Orson Welles and Rita Hayworth in hall of mirror mystery The Lady from Shanghai
Director: Orson Welles
Cast: Rita Hayworth (Elsa Bannister), Orson Welles (Michael O’Hara), Everett Sloane (Arthur Bannister), Glenn Anders (George Grisby), Ted de Corsia (Sidney Broome), Erskine Schilling (“Goldie” Goldfish), Carl Frank (DA Galloway)
Orson Welles’ career is littered with coulda, woulda, shoulda moments. The Lady from Shanghai is perhaps the most telling lost opportunity in all his extensive CV of recut products and studio interference. Unlike Touch of Evil, there remains no trace of the footage removed from the film by the studio – instead we are left with the remains of the picture that escaped rejigging.
Michael O’Hara (Orson Welles) is an Irish drifter, who saves the glamourous Elsa Bannister (Rita Hayworth) from muggers in a park. Attracted to him (perhaps), as he is to her, she hires him to work on a yacht she and her husband, famed lawyer Arthur Bannister (Everett Sloane), are sailing around the coast. During the voyage, O’Hara is approached by Bannister’s business partner George Grisby (Glenn Anders) with a deadly proposition – and is sucked into a web of cross and double cross.
The Lady from Shanghai is an odd curiosity. At the time it was condemned by critics as a scarcely coherent film noir, struggling to involve the audience in its ins and outs. Today it’s seen more as a missed opportunity classic, which Welles nearly managed to turn into a landmark film before the studio heads recut the entire thing over his head. The reality is probably somewhere in between.
Welles agreed to do the movie for nothing, in return for funding for his stage production of a Cole Porter musical based on Around the World in 80 Days. Stories change depend on who you talk to, but essentially Welles agreed to do the first piece of work that was chucked his way – which happened to be this moderate plot-boiler. Welles shot a lot of the film with an imaginative eye and provided several fascinating set-pieces. But was he really that interested in the film?
It’s hard to say. Certainly it makes you wonder when you look at his rather disengaged performance. Welles (unwisely) takes on an Irish accent and basically feels distracted and bored throughout – as if he felt the whole thing was beneath him. O’Hara becomes a pretty bland character whom it’s impossible to really develop an affinity for. Welles hardly looks cut out for the fighting he’s called on to do – has an actor in a good movie thrown a less convincing punches in a scuffle before?
Because the rest of the film is fairly good, by and large. The plot is almost impossible to follow, but that is partly the point – the growing number of double crosses are designed to feel like we are spiralling down a rabbit hole with O’Hara. But it’s the style it’s told with – brash and exciting camera shots, and an edgy jaggedness in performance and storytelling that alternates with a dreamy sense of unreality. Welles throws this all the wall, but somehow manages to hold it more or less together – perhaps helped by the fact that he treated it like a slightly disposable piece of pulp.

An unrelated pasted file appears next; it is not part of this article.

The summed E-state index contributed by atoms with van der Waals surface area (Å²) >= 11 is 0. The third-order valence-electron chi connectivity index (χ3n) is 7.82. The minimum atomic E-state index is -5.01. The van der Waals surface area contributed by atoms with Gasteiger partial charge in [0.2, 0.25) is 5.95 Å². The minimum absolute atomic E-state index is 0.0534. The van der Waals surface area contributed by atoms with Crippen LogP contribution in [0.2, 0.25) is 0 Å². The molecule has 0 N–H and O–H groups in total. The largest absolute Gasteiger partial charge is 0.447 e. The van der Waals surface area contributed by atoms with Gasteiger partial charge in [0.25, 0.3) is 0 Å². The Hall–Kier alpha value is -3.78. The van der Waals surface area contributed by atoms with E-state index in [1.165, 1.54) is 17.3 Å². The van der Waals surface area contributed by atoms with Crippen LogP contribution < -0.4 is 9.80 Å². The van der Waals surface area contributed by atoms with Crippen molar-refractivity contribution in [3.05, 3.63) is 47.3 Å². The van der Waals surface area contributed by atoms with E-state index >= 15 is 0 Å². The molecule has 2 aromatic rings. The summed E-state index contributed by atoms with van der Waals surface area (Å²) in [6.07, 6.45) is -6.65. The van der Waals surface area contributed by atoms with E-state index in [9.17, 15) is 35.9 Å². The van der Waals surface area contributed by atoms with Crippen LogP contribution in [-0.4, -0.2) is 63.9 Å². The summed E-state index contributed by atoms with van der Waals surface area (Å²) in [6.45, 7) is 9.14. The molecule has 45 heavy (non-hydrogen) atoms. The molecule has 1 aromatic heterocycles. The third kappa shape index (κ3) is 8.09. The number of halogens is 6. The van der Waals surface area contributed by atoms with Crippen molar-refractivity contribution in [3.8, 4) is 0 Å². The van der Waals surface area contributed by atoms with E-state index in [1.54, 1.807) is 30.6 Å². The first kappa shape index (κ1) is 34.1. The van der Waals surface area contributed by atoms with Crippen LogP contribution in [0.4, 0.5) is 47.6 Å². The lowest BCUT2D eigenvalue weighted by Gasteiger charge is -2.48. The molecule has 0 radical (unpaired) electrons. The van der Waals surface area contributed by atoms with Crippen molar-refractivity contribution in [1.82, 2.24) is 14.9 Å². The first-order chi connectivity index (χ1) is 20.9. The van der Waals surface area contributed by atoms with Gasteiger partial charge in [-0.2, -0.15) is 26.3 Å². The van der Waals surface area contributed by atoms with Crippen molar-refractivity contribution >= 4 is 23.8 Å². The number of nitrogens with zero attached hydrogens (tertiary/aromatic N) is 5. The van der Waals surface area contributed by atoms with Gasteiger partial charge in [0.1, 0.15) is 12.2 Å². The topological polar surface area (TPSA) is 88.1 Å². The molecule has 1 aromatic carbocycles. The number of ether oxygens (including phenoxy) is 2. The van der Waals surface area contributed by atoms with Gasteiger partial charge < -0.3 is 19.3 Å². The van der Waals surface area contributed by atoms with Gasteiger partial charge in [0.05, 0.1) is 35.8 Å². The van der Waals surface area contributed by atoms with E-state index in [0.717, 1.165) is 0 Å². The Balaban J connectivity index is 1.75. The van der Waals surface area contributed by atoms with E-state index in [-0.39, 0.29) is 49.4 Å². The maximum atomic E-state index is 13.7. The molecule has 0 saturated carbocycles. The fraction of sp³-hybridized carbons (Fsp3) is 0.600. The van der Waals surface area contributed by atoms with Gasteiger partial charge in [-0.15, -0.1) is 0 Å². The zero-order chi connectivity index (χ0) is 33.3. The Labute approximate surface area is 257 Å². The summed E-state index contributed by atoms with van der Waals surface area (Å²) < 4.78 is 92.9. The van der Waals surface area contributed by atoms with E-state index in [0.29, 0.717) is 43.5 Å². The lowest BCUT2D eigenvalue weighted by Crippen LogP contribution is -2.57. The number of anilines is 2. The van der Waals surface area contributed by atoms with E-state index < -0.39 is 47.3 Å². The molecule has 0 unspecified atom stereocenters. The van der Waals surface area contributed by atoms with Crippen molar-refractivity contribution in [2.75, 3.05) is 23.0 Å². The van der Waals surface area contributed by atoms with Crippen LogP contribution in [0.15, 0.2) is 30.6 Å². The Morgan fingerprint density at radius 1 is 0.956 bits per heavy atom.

The film’s final act culminates in an extraordinary shoot-out in a hall of mirrors, with characters replicated over and over again in reflection, lines of them appearing as if from nowhere. There is a quirky surrealness about this, with reflections superimposed over each other, or armies of a single character marching towards the camera. Bannister’s walking stick movement, stiff and awkward, also really helps here as he starts to look like a pack of spiders.
Of course Welles intended this sequence to be almost twice the length, but it was cut down by a bewildered studio. They also insisted that Welles insert a parade of close-ups of characters, in particular of Rita Hayworth, which was exactly contrary to Welles’ intention to use as many distancing long and medium shots. Welles’ original plan for the score was also ditched in favour of a rather flat, dull, traditional score.
But then there are the moments of exotic, heated sex that Welles managed to leave in. As our heroes sail off into the tropics, the bubbling sexual tension between O’Hara and Elsa boils over. It bubbles over into other relationships as well – does every man desire Elsa? Or are there other elements at play? The final offers for murder and money are almost deliberately hard to follow – is it all a summertime madness? As the plot becomes more and more odd, so the film begins to become more bizarre in its setting, finally heading into Chinatown and then an abandoned funfair.
Away from Welles’ weaker turn in the lead, there are some strong performances. Everett Sloane is fantastic as the sinister lawyer, propelling himself forward with walking sticks, his motives impossible to read. Glenn Anders is wonderfully slimy as a creepy lawyer, whose every line has some sort of cackling insinuation. Rita Hayworth brings a sexual charge to the film, mixing manipulation and genuine feeling.
These performances fit neatly into the film, which continues forward with its bamboozling plot. This story never quite engages the audience – and there isn’t quite enough in the film itself that has been left us to be sure that, even with the cut material put back in, it could have been a classic. But there are enough interesting notes in there to keep you watching – and the final sequence is extraordinary and haunting in its extravagant oddness. But I’m still not sure this is a major work – rather it seems to be a curiosity from a great director.